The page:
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Milwaukee had three founders, each of whom established their own communities that were largely divided by the rivers. Byron Kilbourn established Kilbourntown on the west side of the Milwaukee River (north of the Menomonee River); Solomon Juneau established Juneautown east of the Milwaukee River; and George Walker established a trading post south of the Milwaukee River in what later became the 5th Ward, or Walker’s Point.


The city founders engaged in fierce competition to keep their settlements separate, and early settlers had strong partisan feelings. In fact, Juneau and Kilbourn purposely built street grids that did not line up. This is the reason why many of Milwaukee’s downtown bridges are on a diagonal (often posing visibility issues for boaters).

The first bridge over the Milwaukee River, at the site of the Juneau Avenue Bridge, was built in 1840 by County Commissioners since east siders and west siders disagreed over costs and maintenance. Disgruntled west siders removed the west side of the bridge on May 8, 1845, touching off what is commonly called the “Bridge War,” and also damaged the west side of the Wells Street Bridge. East siders retaliated with the destruction of the Wisconsin Avenue Bridge and threats to destroy the dam across the Milwaukee River. Several skirmishes broke out between the inhabitants of the two towns, luckily no one was killed, although several people were injured (some seriously).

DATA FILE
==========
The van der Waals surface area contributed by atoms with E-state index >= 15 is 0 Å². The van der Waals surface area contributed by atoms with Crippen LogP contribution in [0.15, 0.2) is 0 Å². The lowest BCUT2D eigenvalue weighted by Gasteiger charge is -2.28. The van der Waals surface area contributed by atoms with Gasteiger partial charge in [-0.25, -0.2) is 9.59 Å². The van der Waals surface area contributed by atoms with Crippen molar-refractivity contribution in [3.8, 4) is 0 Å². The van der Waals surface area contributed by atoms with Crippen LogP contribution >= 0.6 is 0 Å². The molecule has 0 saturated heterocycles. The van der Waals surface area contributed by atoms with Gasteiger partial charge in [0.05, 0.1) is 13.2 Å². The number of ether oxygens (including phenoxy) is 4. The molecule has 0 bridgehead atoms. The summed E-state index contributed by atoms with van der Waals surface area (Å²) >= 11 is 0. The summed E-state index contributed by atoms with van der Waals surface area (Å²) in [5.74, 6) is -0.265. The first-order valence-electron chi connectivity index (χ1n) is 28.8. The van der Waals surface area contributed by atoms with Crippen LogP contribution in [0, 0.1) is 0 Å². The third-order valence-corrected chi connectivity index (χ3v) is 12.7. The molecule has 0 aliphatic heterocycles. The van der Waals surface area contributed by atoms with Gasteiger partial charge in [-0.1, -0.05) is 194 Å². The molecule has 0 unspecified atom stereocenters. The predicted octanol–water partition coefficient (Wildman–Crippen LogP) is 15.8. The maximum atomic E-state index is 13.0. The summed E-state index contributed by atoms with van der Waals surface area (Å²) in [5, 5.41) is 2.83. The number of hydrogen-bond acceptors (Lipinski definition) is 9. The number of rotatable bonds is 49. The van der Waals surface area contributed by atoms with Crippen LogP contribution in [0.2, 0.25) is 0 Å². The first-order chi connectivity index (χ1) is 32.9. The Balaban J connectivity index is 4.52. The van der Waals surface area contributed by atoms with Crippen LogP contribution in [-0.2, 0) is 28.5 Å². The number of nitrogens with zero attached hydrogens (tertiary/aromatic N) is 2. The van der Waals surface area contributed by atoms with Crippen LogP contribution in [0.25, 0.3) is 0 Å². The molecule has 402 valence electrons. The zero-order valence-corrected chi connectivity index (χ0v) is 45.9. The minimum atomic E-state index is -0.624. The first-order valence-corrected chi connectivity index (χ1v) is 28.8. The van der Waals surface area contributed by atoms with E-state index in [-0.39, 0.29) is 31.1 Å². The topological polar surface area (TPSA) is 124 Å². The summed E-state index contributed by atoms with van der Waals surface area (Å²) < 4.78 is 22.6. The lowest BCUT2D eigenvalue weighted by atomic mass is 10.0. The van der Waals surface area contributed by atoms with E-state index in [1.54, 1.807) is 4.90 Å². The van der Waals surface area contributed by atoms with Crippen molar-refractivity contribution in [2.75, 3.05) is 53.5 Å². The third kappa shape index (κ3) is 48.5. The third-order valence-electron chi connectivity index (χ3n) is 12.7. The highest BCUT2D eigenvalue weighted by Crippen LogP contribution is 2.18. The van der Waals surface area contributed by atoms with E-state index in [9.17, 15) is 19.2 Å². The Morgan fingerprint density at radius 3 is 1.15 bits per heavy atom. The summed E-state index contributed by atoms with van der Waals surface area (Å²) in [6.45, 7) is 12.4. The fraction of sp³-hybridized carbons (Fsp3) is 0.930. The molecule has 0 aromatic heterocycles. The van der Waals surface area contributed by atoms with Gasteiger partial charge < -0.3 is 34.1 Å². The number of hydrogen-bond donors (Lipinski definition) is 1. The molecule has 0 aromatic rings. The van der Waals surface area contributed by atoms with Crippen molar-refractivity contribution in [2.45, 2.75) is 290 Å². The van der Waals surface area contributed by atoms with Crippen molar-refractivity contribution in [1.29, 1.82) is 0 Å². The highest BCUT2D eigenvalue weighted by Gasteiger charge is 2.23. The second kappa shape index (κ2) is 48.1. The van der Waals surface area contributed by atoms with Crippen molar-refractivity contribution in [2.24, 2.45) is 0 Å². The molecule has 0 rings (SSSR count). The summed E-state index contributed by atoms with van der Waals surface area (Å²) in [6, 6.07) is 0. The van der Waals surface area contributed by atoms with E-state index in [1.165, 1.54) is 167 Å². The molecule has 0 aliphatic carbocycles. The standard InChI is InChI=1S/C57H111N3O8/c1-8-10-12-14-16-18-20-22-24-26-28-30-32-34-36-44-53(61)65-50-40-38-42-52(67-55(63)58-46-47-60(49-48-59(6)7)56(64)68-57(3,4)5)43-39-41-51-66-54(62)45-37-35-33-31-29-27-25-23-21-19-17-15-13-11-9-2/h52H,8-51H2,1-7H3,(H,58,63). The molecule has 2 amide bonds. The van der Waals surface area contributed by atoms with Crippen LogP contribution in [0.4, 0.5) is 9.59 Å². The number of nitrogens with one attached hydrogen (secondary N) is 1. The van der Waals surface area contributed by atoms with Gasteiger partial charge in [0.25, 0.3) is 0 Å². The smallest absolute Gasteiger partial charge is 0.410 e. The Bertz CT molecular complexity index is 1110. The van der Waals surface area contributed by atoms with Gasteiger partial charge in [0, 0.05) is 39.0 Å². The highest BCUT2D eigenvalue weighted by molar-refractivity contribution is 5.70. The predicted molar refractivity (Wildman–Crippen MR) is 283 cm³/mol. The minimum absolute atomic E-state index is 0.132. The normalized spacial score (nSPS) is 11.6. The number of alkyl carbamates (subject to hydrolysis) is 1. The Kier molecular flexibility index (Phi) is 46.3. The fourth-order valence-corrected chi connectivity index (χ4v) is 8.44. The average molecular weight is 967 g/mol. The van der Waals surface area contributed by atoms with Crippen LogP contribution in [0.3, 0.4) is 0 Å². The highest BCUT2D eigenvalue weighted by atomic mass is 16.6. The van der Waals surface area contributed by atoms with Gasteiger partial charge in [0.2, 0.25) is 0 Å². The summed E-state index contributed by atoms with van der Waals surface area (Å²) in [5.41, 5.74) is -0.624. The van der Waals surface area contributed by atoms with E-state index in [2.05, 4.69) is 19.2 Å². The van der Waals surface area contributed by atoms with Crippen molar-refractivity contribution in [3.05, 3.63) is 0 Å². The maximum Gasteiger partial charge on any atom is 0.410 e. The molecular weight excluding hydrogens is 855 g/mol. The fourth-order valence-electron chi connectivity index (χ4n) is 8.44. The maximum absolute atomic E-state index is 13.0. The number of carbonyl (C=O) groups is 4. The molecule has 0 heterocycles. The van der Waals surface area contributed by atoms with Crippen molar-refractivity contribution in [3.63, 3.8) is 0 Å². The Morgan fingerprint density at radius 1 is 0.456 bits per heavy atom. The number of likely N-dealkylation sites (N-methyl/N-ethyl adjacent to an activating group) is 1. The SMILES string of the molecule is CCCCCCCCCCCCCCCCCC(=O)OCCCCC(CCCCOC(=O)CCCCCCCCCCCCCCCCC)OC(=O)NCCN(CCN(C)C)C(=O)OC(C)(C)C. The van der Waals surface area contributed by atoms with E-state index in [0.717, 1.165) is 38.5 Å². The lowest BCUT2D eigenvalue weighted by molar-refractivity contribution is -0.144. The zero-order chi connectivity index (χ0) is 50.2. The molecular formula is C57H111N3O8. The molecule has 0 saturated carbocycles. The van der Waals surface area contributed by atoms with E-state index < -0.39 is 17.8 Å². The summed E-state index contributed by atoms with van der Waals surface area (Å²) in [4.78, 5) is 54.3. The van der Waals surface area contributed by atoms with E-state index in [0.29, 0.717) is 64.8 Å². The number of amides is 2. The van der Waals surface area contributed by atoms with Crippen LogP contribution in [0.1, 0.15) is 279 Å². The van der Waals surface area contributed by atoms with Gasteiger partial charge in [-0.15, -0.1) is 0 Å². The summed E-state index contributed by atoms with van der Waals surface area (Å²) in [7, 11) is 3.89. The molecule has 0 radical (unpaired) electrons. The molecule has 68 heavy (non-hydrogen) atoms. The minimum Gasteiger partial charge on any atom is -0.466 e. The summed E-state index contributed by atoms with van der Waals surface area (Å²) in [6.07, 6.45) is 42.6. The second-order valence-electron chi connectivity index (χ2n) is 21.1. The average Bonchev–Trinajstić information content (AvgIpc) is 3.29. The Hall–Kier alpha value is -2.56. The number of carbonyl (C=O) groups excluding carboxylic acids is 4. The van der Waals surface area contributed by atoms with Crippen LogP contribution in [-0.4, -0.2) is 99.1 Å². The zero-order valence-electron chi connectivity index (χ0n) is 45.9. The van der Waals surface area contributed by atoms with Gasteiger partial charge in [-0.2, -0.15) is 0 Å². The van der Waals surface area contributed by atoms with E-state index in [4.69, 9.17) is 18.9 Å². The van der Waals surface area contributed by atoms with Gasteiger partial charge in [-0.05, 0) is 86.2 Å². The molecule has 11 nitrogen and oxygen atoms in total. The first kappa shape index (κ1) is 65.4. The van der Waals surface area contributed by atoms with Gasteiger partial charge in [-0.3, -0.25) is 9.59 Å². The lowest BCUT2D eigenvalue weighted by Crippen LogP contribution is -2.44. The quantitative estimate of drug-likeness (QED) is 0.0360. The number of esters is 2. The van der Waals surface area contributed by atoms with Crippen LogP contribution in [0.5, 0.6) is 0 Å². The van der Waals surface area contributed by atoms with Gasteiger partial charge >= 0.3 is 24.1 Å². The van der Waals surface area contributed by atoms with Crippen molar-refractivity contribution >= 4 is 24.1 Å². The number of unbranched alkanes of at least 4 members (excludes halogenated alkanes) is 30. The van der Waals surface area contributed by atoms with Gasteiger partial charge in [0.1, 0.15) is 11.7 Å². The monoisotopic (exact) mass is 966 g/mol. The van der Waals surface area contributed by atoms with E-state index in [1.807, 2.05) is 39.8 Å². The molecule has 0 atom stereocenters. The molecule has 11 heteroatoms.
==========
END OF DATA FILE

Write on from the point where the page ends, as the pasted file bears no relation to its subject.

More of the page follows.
The Village Board was able to diffuse the situation, but final resolution did not come until the Territorial Legislature authorized the construction of three bridges: one at the foot of Water Street, one at Wisconsin Avenue, and one at Cherry Street.

Finally, in 1846, after nearly a decade of contentious rivalry, a legal process to incorporate was undertaken, which resulted in Juneautown, Kilbourntown, and Walker’s Point becoming part of the City of Milwaukee. This occurred two years prior to Wisconsin statehood. After incorporation, the city’s municipal government took over the role of bridge building and maintenance, a function it still provides today.

*Proceed to the next section: Milwaukee’s Historic Bascule Bridges